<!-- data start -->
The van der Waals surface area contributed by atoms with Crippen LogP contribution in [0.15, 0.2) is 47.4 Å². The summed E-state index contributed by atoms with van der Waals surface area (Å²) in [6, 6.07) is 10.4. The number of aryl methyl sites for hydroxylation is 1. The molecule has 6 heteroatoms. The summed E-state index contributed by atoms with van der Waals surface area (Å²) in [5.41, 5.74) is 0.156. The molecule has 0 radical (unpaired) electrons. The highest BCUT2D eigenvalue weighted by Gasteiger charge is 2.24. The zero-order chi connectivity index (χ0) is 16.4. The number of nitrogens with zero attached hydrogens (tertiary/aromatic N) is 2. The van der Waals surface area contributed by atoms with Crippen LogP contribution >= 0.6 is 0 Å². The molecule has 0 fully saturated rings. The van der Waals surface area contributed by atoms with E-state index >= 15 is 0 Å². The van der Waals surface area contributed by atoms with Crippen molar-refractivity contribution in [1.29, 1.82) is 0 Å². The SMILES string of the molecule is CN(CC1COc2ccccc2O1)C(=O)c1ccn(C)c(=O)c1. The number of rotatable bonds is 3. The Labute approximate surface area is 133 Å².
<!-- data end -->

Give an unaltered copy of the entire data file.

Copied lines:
The van der Waals surface area contributed by atoms with Crippen LogP contribution in [0.15, 0.2) is 47.4 Å². The summed E-state index contributed by atoms with van der Waals surface area (Å²) in [6, 6.07) is 10.4. The number of aryl methyl sites for hydroxylation is 1. The molecule has 6 heteroatoms. The summed E-state index contributed by atoms with van der Waals surface area (Å²) in [5.41, 5.74) is 0.156. The molecule has 0 radical (unpaired) electrons. The highest BCUT2D eigenvalue weighted by Gasteiger charge is 2.24. The zero-order chi connectivity index (χ0) is 16.4. The number of nitrogens with zero attached hydrogens (tertiary/aromatic N) is 2. The van der Waals surface area contributed by atoms with Crippen LogP contribution >= 0.6 is 0 Å². The molecule has 0 fully saturated rings. The van der Waals surface area contributed by atoms with E-state index >= 15 is 0 Å². The van der Waals surface area contributed by atoms with Crippen molar-refractivity contribution in [1.29, 1.82) is 0 Å². The SMILES string of the molecule is CN(CC1COc2ccccc2O1)C(=O)c1ccn(C)c(=O)c1. The number of rotatable bonds is 3. The Labute approximate surface area is 133 Å².